Noelle Swan

Getting to the Guts of Autism

In Healthcare on May 6, 2013 at 7:42 pm

This article first was published by the online arm of Delaware’s NPR News Station, on April 29, 2013.

autismTo roughly two million Americans struggling with autism, chronic stomach problems have long been just another side effect. Now, it looks like the issues in their guts could actually be aggravating—or even triggering—their symptoms of autism.

A new arm of autism research has begun to explore the possibility that problems in the gut microbiome—an entire ecosystem of bacteria residing within the digestive tract that is responsible for extracting energy from food—could actually play a role in exacerbating or even causing behaviors and symptoms associated with autism.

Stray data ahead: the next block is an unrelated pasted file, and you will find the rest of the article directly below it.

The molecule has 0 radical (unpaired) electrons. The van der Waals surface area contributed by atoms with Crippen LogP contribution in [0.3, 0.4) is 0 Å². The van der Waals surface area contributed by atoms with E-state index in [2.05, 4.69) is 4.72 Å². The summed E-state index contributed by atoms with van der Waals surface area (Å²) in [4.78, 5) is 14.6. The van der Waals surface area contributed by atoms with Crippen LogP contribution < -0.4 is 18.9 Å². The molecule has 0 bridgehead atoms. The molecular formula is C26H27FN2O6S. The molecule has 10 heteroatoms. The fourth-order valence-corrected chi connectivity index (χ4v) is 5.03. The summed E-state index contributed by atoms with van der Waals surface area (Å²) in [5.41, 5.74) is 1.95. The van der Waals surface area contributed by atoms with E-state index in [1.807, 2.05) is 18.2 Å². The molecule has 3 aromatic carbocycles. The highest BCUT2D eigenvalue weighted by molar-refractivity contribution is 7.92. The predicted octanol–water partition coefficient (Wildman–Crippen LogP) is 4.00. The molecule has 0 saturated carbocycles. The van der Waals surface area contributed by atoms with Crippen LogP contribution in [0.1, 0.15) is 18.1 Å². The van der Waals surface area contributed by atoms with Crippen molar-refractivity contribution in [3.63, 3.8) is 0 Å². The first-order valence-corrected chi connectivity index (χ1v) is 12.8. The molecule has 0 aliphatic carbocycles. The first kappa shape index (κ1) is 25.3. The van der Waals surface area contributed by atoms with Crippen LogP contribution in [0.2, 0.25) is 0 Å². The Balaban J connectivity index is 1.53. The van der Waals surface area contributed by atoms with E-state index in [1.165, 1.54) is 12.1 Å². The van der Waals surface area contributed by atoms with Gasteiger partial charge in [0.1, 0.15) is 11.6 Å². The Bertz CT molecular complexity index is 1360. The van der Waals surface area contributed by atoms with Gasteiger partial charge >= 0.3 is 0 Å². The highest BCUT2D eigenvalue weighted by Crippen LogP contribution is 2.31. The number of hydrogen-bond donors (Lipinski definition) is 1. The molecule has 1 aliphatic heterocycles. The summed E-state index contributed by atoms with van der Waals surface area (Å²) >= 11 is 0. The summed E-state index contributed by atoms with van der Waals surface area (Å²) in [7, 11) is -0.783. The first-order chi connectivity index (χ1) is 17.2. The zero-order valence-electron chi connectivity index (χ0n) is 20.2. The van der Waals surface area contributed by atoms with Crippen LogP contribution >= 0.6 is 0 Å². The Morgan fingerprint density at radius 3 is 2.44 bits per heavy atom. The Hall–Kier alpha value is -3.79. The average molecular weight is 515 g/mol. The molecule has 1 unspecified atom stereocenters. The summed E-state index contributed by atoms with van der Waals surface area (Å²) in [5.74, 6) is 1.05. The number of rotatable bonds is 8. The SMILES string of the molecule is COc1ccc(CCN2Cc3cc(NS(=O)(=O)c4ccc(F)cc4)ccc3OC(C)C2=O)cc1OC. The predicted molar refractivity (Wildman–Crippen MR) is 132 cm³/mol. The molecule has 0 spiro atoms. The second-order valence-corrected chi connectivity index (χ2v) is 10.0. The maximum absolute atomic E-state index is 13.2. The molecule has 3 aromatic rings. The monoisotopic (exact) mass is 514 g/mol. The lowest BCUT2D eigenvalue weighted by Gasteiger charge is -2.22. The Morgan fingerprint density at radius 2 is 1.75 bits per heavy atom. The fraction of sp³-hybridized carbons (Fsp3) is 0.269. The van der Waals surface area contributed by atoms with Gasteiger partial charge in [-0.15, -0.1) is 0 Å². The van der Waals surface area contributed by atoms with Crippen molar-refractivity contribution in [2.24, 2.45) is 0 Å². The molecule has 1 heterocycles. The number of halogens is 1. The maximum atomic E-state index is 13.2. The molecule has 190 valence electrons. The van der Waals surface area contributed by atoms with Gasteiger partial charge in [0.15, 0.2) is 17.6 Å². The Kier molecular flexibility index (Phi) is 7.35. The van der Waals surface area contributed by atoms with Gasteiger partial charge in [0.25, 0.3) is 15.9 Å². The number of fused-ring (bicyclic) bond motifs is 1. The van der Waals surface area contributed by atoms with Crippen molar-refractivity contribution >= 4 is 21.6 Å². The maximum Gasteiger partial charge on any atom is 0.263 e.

While researchers from a variety of disciplines around the world are turning their attention to the stomach, University of Delaware Professor of Chemical and Biomolecular Engineering Prasad Dhurjati is helping to put their work into context.

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